Third, I went to college for Hospitality Management at the University of Central Florida. During my junior and senior years, I interned at a DMC (destination management company) that handled transportation programs for pharma clients. Essentially, I worked at a company that manages the drivers who stand at airports with your name on a sign. It was an incredible opportunity to travel the country as a student and learn about the importance of business travel and meetings. I remember a particular trip when we worked the American Society of Clinical Oncology (ASCO) convention in Chicago. My boss got me a badge and told me to take the day to walk the floor. ASCO was basically the exact opposite of Surf Expo – people in suits vs. people in flip flops but the commonality of people there to conquer their world was so striking.
The thing I’m continuously surprised by in our industry is the respect you’re given as a young person. In my experience, successful people in our world look for inspiration from everyone. I’ve been to industry meetings where I’m half the age of everyone else in the room. These men and women, who have built incredible organizations and events over their careers, are all focused on seeking new ideas and disrupting the successful models they’ve built over decades. It’s awe inspiring and something I know my generation will continue to build on.
IAEE: What IAEE program(s) have you found most beneficial to you as a young professional, and what impressed you about it?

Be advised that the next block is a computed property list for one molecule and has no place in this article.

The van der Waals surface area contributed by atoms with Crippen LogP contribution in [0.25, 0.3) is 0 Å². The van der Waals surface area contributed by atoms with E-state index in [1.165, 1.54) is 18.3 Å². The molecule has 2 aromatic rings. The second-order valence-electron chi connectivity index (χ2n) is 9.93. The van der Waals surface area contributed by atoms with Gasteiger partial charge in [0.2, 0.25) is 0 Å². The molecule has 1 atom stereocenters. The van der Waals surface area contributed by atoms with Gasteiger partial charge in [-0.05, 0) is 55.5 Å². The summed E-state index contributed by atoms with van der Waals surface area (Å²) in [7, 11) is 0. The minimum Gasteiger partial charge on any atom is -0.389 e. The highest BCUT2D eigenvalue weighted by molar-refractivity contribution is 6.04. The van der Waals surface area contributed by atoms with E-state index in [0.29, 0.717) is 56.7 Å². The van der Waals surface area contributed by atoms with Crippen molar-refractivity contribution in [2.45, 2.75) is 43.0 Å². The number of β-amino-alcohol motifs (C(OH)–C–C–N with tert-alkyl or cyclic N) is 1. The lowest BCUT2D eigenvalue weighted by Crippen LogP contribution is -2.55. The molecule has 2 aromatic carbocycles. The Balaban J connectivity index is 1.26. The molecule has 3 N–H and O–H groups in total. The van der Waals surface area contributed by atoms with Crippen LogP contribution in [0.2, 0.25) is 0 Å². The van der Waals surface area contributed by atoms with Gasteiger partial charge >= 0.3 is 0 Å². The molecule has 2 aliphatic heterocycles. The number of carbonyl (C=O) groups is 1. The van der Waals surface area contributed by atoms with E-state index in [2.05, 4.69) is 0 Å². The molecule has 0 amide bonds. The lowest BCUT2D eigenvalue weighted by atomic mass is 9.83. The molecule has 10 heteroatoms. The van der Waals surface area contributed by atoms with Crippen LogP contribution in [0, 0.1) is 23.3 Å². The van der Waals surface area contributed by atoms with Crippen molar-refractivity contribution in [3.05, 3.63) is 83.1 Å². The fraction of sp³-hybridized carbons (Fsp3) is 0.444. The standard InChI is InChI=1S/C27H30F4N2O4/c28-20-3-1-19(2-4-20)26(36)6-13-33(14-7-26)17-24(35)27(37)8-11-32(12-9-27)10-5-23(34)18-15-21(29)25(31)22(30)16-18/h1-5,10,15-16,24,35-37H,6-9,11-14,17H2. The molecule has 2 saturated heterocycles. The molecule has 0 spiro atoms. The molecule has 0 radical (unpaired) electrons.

ALEX: I wouldn’t be here at Las Vegas if I wasn’t selected to be a part of IAEE’s 20 Under 30. It is my de facto favorite program that IAEE runs. It’s a wonderful opportunity for young people to attend Expo! Expo! who may not be able to budget for it otherwise. It is hard for your organization to refuse to buy the plane ticket when IAEE is fronting the registration cost.
I don’t think you can really be an IAEE advocate until you go to Expo! Expo! – it’s the industry’s Super Bowl! After attending Expo! Expo! as both a client and a vendor, it’s one of those events you have to experience to believe.
I haven’t attended the Krakoff Leadership Institute in its current form; but the former version, split out between KLI and Advanced, was awesome. It was a powerful experience to listen to Megan Tanel, CEM interview Lawson Hockman at the Dinner with a Legend. The cross-pollination of industry powerhouses with an impressive collection of aspiring future leaders gave me something to eagerly anticipate as I progress in my career.